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Exhibition giant and Regal owner Cineworld Group said Friday that it turned cash flow positive in the fourth quarter thanks to improved revenue and cost controls and touted nearing pre-coronavirus pandemic revenue levels in December, helped by the likes of the newest Spider-Man movie.
The cinema group, led by CEO Moshe “Mooky” Greidinger, also confirmed that it served its notice of appeal of an Ontario court decision against it over abandoning the planned acquisition of Canada’s Cineplex. The court had ordered it to pay Can$1.23 billion ($957 million) in damages to Cineplex.
The U.K.-based company, the second-largest cinema chain in the world behind AMC Theatres, had in late 2021 highlighted that it generated positive cash flow in October, calling this “an important milestone in the company’s recovery” from the pandemic. Given the company’s high debt load, generating positive cash flow is a particular focus for management.
Cineworld on Friday reiterated a previous comment that its box office and concession revenue for October 2021 amounted to 90 percent of the figure for the same month in the pre-coronavirus pandemic year 2019, up from the 60 percent reached in September, 54 percent in August and 50 percent in July.
And it added that in December, it reached 88 percent of December 2019 revenue on a constant currency basis, compared to 2019, after its performance had weakened in November to 56 percent. In the U.S., December revenue even hit 91 percent of the same month’s revenue in 2019, compared with 89 percent in the U.K. and Ireland, as well as 72 percent in its “rest of the world” segment.
It also lauded positive revenue trends, along with continued challenges. “This recovery has been driven by an excellent slate of movies, including record-breaking Spider-Man: No Way Home, Shang-Chi and the Legend of the Ten Rings, Venom, Black Widow, Dune, Free Guy, Eternals and No Time to Die,” the company said. In its rest of the world unit, “November and December’s performance was impacted by government restrictions due to the COVID-19 situation,” it noted. After all, the Omicron variant of the coronavirus led to renewed cinema closures in various markets around the world.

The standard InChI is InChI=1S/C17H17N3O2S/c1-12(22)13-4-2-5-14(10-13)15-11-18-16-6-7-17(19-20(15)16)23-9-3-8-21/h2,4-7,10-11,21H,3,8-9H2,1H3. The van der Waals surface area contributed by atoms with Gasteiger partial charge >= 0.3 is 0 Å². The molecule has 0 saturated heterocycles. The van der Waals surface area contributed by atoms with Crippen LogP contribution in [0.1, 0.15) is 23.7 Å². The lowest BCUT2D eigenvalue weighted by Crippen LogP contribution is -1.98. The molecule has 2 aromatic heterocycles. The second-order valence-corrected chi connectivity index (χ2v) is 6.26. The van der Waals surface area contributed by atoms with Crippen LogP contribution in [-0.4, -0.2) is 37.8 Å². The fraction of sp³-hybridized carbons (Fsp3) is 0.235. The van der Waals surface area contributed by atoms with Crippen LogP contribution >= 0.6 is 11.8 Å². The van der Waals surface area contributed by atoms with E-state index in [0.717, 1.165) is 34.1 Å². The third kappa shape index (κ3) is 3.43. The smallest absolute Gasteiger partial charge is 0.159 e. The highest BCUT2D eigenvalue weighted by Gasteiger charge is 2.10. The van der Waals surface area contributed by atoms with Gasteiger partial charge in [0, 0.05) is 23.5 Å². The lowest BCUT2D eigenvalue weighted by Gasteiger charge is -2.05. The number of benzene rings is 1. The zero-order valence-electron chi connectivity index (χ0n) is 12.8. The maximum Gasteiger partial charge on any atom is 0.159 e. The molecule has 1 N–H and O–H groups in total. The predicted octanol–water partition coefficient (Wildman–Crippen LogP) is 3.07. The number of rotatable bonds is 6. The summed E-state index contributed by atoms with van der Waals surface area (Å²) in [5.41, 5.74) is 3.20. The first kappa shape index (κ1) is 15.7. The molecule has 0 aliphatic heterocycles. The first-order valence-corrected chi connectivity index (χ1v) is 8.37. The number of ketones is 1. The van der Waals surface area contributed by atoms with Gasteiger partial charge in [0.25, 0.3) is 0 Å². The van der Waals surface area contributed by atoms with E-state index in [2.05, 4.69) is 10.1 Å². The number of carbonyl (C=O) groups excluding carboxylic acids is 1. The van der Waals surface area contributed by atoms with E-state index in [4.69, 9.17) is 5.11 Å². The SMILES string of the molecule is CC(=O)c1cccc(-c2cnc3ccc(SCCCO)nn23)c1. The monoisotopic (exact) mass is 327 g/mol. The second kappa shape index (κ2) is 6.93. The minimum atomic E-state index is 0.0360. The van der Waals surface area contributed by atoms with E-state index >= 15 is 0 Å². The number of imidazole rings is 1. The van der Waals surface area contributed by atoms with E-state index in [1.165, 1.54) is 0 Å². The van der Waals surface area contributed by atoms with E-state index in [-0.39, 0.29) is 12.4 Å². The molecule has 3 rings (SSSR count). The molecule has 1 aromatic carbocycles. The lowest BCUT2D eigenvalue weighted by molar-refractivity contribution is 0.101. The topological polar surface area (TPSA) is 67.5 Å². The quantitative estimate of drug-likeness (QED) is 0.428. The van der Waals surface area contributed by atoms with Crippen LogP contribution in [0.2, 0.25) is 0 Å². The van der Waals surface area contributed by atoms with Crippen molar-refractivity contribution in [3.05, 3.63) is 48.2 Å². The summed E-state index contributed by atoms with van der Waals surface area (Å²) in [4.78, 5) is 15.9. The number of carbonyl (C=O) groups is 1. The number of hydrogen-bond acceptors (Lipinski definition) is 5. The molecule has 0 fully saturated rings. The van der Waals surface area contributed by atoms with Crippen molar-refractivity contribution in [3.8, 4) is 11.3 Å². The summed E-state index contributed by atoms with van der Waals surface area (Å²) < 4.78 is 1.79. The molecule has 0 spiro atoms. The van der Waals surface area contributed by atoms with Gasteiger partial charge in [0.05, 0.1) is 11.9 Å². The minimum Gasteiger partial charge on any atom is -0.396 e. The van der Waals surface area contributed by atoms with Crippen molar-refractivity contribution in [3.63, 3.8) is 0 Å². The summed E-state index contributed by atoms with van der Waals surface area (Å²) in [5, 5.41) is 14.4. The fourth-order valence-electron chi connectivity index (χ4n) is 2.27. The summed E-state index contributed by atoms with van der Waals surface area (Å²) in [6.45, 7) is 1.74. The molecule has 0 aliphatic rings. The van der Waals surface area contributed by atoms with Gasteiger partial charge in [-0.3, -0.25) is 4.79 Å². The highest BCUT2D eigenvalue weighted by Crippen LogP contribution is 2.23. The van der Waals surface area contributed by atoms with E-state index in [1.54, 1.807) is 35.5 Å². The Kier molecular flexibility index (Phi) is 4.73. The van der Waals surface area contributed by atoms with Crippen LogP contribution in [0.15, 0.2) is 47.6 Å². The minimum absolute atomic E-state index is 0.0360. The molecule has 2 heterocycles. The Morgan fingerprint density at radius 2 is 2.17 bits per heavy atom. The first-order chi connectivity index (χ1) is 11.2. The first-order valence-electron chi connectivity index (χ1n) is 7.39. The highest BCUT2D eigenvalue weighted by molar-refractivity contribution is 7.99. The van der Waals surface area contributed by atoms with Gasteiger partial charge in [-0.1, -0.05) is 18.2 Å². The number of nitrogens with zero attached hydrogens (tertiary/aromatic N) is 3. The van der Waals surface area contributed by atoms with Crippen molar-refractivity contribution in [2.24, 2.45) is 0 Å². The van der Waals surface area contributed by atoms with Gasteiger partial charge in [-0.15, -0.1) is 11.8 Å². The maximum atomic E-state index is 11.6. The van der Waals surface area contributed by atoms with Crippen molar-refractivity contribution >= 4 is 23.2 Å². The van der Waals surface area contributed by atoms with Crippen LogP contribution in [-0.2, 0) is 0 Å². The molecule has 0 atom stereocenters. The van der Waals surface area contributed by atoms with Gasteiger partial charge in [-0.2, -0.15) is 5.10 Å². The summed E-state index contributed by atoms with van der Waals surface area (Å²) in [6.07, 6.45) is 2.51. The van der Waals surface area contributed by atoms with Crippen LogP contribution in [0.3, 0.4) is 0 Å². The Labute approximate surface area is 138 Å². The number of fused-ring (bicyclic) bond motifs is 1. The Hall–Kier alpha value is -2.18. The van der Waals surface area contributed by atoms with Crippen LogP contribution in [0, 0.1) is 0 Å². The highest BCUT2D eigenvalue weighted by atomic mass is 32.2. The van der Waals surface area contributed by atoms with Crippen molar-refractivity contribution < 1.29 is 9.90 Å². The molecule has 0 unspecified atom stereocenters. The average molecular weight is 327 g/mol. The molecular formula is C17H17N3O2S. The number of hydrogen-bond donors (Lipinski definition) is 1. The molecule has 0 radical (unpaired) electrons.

“Performance and attendances have steadily grown,” Cineworld summarized the overall trends. “Changes in the film slate for November, mainly due to Top Gun: Maverick moving to May 2022, impacted the gradual recovery seen since reopening. December was particularly strong, supported by the success of Spider-Man: No Way Home across all territories, becoming the first film to gross more than $1.5 billion at the box office since the onset of the COVID-19 pandemic,” it added.
“We are pleased to see continued strong demand amongst audiences for cinema experiences, supported by a slate of high-quality and high-performing movies,” said Greidinger. “This demonstrates that fans are continuing to choose the unrivalled theatrical experience. We have seen recovery in theater attendances across our geographies, which generated a positive cash flow performance for the fourth quarter.”
He added: “Spider-Man: No Way Home has shown the importance for studios of cinematic releases. Whilst there are challenges ahead, we are excited to welcome customers to our cinemas to enjoy the highly anticipated slate of movies throughout 2022.”
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